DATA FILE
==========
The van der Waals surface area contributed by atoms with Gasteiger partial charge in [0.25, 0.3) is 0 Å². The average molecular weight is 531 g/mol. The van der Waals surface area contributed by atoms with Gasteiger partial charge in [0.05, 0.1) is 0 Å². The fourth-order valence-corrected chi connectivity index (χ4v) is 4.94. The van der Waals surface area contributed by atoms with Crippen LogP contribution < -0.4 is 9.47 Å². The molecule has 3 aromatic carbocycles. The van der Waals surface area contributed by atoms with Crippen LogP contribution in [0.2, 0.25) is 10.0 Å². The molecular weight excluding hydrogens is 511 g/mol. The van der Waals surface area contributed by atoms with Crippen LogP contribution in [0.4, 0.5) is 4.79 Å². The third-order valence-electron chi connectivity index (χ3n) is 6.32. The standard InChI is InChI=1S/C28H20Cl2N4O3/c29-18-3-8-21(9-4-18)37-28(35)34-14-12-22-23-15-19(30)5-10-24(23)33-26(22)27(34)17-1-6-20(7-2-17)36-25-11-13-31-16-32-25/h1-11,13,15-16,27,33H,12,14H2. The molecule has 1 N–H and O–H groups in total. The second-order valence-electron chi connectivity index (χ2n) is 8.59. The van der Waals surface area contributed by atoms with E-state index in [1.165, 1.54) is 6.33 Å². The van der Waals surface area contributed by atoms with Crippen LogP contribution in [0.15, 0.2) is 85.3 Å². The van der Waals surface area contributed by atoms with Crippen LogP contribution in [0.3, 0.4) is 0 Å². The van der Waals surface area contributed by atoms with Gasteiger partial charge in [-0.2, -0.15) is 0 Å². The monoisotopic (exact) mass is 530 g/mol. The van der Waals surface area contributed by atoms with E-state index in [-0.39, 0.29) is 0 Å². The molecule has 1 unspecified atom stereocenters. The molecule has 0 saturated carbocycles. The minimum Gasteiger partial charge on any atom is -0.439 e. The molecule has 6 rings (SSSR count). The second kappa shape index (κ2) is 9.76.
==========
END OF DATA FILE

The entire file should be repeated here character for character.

The van der Waals surface area contributed by atoms with Gasteiger partial charge in [0.25, 0.3) is 0 Å². The average molecular weight is 531 g/mol. The van der Waals surface area contributed by atoms with Gasteiger partial charge in [0.05, 0.1) is 0 Å². The fourth-order valence-corrected chi connectivity index (χ4v) is 4.94. The van der Waals surface area contributed by atoms with Crippen LogP contribution < -0.4 is 9.47 Å². The molecule has 3 aromatic carbocycles. The van der Waals surface area contributed by atoms with Crippen LogP contribution in [0.2, 0.25) is 10.0 Å². The molecular weight excluding hydrogens is 511 g/mol. The van der Waals surface area contributed by atoms with Crippen LogP contribution in [0.4, 0.5) is 4.79 Å². The third-order valence-electron chi connectivity index (χ3n) is 6.32. The standard InChI is InChI=1S/C28H20Cl2N4O3/c29-18-3-8-21(9-4-18)37-28(35)34-14-12-22-23-15-19(30)5-10-24(23)33-26(22)27(34)17-1-6-20(7-2-17)36-25-11-13-31-16-32-25/h1-11,13,15-16,27,33H,12,14H2. The molecule has 1 N–H and O–H groups in total. The second-order valence-electron chi connectivity index (χ2n) is 8.59. The van der Waals surface area contributed by atoms with E-state index in [1.165, 1.54) is 6.33 Å². The van der Waals surface area contributed by atoms with Crippen LogP contribution in [0.15, 0.2) is 85.3 Å². The van der Waals surface area contributed by atoms with Crippen LogP contribution in [0.3, 0.4) is 0 Å². The van der Waals surface area contributed by atoms with Gasteiger partial charge in [-0.2, -0.15) is 0 Å². The monoisotopic (exact) mass is 530 g/mol. The van der Waals surface area contributed by atoms with E-state index in [-0.39, 0.29) is 0 Å². The molecule has 1 unspecified atom stereocenters. The molecule has 0 saturated carbocycles. The minimum Gasteiger partial charge on any atom is -0.439 e. The molecule has 6 rings (SSSR count). The second kappa shape index (κ2) is 9.76.